Our culture is focused on “quick-fix” diets, drugs and exercise programs despite the dismal rates of success stories or lasting results. More than 90% of individuals abandon dieting in less than seven months and gym attendance drops by more than 70% by year two. While most of us know there are no real quick fixes, many are still lured away from science and common sense by false promises and claims or social media influencer opinions disguised as fact. Epidemiological studies show Americans spend more than 2.5 times more money on their health compared to most other nations, yielding net zero gains for it. Perhaps it is high time we reevaluate our priorities, turn away from the clickbait and get back to a sensible, foundation to health. For this, we could learn a lot from the Blue Zones.
The ‘Blue Zones’ are the rare places around the world where people live the longest and tend to maintain good health and function in their old age. Although the Blue Zones differ dramatically geographically and culturally from one another, the world’s five longevity hotspots share many of the same evidence-based health behaviors. Here are a few ways to live like a centenarian!
1) Eat more beans and greens.
Beans and dark leafy greens are the cornerstone of the diet and centerpiece of the plate in the Blue Zones, but other plant foods such as fruits, nuts and grains are also eaten abundantly each day. Animal products (fish, poultry, eggs, yogurt and cheese) are eaten moderately or a few times per week in most (not all) of the Blue Zones. Red meats and pastries are seldomly eaten, often saved for holidays or special occasions, while processed foods and sugar-sweetened drinks are basically nonexistent. With the majority of their daily meals being plant-based, the diets in these places are high in carbohydrates—a macronutrient Americans have learned to fear and often restrict. Yet, these eating behaviors have proven to contribute significantly to longevity and reduced rates of heart disease, cancers, type 2 diabetes and dementia.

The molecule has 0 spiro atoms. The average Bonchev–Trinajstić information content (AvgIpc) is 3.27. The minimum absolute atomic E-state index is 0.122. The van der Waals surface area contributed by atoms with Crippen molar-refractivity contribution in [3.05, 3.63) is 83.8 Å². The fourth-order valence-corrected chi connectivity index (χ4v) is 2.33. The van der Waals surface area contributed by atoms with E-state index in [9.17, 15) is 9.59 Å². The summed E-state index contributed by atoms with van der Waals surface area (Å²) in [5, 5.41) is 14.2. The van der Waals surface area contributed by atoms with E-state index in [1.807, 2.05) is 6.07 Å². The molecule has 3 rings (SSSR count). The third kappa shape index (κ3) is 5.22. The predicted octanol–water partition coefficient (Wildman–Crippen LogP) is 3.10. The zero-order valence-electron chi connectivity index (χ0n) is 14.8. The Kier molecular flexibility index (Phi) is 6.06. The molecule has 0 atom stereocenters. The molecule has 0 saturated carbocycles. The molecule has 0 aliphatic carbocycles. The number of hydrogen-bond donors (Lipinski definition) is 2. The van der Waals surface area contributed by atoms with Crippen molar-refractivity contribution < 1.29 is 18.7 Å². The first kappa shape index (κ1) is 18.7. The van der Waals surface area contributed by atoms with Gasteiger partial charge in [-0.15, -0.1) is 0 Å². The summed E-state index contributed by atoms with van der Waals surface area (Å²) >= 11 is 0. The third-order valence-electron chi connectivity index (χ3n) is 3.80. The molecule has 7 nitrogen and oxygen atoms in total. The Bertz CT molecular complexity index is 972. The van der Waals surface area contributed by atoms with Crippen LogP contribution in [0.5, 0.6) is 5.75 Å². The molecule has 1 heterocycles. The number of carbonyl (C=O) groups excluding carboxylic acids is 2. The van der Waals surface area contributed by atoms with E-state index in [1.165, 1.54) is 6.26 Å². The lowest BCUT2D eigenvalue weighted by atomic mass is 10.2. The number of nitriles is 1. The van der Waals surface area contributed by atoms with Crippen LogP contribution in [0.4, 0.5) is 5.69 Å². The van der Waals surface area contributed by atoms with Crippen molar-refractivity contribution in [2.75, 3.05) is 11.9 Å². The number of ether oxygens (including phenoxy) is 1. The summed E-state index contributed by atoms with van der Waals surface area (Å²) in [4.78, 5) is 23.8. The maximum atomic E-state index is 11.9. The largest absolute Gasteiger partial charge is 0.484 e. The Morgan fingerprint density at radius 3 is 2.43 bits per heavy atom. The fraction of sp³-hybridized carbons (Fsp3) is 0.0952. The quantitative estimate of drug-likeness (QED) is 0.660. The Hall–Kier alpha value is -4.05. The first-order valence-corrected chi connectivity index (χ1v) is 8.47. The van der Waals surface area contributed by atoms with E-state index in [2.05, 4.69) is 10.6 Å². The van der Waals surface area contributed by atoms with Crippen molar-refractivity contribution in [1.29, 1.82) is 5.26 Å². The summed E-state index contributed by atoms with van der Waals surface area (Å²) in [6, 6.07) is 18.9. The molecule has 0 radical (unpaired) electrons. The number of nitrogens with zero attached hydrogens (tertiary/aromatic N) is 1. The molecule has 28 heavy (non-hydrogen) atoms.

However, it is not only what is on the plate that fosters good health.
2) Mealtimes should be celebrations.
People in the Blue Zones never eat alone, standing up or in the car. Gathering around the table is viewed as a celebration and daily ritual. It’s their time to slow down, share the day’s stories and bond with family and friends. The meals are often simple but delicious and looked at as a life pleasure-- not something needing restriction. Since meals are never rushed, they tend to eat slowly and therefore, tend not to overeat. Meals in these regions often begin with a prayer or a moment of expressing gratitude. Okinawans engage in the practice of hara hachi bu, which is the setting of the intention to stop eating when feeling 80% full. These brief rituals at the start of meals help shift the mind to the present moment and the experience of the food and meal itself.
Meals are only part of the longevity equation.
3) Sit less, move more naturally.